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Clickbait, Gambling, Charity and Neurotransmitters



I spotted a very interesting local new story on the internet the other day and I instantly clicked the link, intrigued to learn that anything from my village had managed to sweep the UK.


‘Dorchester on Thames brilliant funeral plan sweeps the UK’


What a funeral plan it must be! Realising I had become a willing participant in the desperate world of clickbait, in for the penny as they say, I thought I would explore more of these ‘news articles’


‘This 121 year old photo has sparked conspiracy theories about Greta Thurnberg’


‘UK Casinos don’t like this, but they cannot stop you’


‘If you are over 24, then this is the most exciting article you will read this year!’


Well, I am over 24! (Just) So I clicked the link…


It turned out the most exciting article that I will read this year, is actually about 30 free spins at 888 Casino! I wondered why you had to be over 24 to be excited by this news. Do the 23-year-olds reading this article wonder what all the fuss is about?


Do you get increasingly excited about these 30 free spins as you get older, to the extent that I should avoid telling elderly relatives about it, in case it brings on a frenzy of uncontrollable online gambling? I became convinced that this would be my passport to a millionaire lifestyle.


I decided that the next stage to securing this windfall, would be to click the other link-


‘UK Casinos don’t like this, but they cannot stop you’


Walking past and not going in maybe?


I clicked the link and it turns out that once again, I can have another 30 free spins with the Casino. Jackpot!


These free spins are very exciting given the predictable and repetitive nature of my life. In many experiments on the brain, participants consistently experienced higher levels of dopamine as a neural response to inconsistent and unexpected events. (Over and above expected ones)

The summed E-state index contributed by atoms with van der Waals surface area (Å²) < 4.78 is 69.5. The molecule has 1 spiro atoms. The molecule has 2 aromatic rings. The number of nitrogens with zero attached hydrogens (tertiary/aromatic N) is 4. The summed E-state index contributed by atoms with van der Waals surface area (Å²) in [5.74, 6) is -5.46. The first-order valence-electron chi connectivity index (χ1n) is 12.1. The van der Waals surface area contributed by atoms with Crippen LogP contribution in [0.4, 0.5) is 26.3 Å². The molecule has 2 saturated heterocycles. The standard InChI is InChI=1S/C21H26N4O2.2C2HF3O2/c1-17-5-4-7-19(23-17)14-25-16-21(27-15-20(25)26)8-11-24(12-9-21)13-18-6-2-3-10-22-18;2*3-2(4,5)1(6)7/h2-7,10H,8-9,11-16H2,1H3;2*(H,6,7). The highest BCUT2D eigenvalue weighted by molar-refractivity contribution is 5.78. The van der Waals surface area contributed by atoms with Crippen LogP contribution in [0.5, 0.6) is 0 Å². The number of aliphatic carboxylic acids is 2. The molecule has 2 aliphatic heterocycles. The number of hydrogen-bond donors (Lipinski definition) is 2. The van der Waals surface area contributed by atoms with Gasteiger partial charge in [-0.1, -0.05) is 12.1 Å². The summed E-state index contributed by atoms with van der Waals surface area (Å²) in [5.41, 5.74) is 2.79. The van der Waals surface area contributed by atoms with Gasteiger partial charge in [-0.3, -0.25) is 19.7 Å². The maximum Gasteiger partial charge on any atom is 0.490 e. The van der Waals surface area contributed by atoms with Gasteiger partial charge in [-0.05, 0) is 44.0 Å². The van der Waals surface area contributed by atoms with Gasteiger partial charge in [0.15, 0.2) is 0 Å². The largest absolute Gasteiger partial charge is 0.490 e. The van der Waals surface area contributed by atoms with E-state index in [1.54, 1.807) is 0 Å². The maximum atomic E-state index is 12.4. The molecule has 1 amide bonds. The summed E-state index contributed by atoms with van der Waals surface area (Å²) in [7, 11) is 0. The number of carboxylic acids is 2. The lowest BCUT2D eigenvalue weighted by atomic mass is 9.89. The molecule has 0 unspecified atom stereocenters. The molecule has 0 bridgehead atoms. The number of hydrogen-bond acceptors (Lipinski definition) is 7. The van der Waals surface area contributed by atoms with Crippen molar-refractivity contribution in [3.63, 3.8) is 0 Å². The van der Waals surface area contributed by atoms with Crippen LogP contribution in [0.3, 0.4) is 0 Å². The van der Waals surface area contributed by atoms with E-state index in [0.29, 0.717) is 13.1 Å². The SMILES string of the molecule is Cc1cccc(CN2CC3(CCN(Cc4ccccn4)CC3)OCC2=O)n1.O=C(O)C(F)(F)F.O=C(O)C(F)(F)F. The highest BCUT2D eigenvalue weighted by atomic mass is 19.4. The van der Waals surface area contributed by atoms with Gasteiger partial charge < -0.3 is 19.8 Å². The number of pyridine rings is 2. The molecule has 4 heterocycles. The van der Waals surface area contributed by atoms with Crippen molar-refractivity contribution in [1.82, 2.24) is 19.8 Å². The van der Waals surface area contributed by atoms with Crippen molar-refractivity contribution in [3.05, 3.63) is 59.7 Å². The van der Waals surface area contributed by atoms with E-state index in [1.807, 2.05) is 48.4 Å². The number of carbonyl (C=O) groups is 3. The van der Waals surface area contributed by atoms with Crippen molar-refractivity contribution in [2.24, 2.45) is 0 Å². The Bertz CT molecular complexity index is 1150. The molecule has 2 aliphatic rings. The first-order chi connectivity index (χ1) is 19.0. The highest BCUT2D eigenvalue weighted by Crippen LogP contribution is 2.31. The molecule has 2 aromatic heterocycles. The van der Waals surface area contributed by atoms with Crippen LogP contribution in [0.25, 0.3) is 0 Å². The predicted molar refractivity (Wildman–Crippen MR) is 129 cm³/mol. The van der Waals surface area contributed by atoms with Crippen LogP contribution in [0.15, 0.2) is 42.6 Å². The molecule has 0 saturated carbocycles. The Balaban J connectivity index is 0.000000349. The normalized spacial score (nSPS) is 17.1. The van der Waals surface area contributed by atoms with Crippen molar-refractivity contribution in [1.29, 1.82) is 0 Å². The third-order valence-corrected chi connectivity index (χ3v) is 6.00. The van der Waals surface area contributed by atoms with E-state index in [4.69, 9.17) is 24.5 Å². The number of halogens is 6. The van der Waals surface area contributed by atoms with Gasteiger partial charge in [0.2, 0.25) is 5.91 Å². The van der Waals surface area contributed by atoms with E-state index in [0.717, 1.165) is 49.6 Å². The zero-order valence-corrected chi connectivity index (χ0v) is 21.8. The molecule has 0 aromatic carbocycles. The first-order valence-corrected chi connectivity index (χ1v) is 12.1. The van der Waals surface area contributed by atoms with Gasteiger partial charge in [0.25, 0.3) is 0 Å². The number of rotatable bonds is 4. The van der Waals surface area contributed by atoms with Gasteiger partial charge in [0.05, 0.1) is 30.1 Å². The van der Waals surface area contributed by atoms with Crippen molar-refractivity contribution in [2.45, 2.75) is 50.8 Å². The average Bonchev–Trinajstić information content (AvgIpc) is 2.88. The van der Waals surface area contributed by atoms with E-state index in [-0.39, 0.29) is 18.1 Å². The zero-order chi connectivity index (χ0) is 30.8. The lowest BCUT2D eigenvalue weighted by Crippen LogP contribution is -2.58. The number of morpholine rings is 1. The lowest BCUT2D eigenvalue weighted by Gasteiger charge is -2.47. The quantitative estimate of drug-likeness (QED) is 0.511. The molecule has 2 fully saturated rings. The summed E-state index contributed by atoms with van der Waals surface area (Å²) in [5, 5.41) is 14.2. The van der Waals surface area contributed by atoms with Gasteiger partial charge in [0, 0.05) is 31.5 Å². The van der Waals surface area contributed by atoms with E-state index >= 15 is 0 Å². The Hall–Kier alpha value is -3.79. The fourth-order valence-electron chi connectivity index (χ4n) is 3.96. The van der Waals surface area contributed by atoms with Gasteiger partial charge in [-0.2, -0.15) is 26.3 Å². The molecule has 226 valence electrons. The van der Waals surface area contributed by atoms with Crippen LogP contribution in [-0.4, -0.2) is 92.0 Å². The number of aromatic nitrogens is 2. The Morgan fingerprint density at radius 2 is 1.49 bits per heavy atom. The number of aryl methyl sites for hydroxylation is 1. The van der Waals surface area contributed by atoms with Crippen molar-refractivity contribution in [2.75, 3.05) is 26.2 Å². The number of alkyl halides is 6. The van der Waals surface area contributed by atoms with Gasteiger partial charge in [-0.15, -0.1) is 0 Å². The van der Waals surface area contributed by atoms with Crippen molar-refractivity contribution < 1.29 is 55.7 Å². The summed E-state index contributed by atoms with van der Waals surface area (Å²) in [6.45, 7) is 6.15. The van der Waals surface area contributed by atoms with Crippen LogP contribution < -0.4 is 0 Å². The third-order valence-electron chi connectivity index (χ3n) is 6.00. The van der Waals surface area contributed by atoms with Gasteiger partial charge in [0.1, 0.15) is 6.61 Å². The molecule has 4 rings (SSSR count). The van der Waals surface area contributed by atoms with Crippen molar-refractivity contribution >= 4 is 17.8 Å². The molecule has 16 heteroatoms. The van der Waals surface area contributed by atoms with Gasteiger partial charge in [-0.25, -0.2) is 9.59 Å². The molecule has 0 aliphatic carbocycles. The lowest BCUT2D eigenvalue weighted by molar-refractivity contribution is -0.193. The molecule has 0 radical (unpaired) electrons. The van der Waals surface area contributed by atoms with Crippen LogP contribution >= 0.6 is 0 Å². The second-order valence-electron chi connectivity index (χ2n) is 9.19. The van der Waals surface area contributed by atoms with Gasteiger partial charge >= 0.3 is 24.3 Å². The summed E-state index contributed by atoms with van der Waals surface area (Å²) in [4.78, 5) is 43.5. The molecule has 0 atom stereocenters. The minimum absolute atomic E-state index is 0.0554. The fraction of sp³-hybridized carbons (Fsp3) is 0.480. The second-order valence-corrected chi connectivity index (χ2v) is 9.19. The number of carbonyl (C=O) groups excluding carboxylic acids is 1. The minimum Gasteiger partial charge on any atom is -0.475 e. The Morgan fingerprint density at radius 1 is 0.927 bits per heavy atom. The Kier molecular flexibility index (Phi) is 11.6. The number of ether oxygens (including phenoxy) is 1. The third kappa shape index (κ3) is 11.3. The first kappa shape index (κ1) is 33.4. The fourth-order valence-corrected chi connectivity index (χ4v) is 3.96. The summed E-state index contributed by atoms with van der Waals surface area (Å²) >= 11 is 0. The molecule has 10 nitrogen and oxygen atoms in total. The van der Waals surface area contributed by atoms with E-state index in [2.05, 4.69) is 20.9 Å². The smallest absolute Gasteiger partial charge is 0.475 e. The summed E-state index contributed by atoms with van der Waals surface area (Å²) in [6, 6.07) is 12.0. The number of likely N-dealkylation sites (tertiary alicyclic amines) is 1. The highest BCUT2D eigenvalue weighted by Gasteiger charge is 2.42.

This was true in this example of my news article clickbait clicking. I received more pleasure from the surprise of the first lot of 30 spins, than the (now) predictable winning of the second 30.


In other words, it is the randomly delivered windfall that gives the heightened arousal, rather than constant success. I wonder if the gambling industry knows this…hmmmm.


The UK gambling industry’s yield in 2021 was £14 billion in the UK, so it seems that this is very lucrative psychology. There are 2 million problem gamblers in this country, 55000 of them are children. Gambling adverts seem to be everywhere.


There is a term called ‘pain threshold’ used in the industry, which relates to the maximum that a casino can take from you before it deters you from returning. They realised that it is important that things don’t get so bad for you that you don’t come back. I wonder how far this threshold can be stretched with bank loans, re mortgages and other destructive financial decision making on the part of the customer.


By way of contrast with the figure spent on gambling, £11 billion was donated to charity in the UK in 2018. There has also been a 25% drop in charity donations in the past ten years.


Charity stimulates a hormone called Oxytocin. Sadly it has a much shorter half-life than dopamine, so doesn’t stay long in our system.


As we spend increasingly more on gambling and less on charitable donations. Do we blame those pesky neurotransmitters?

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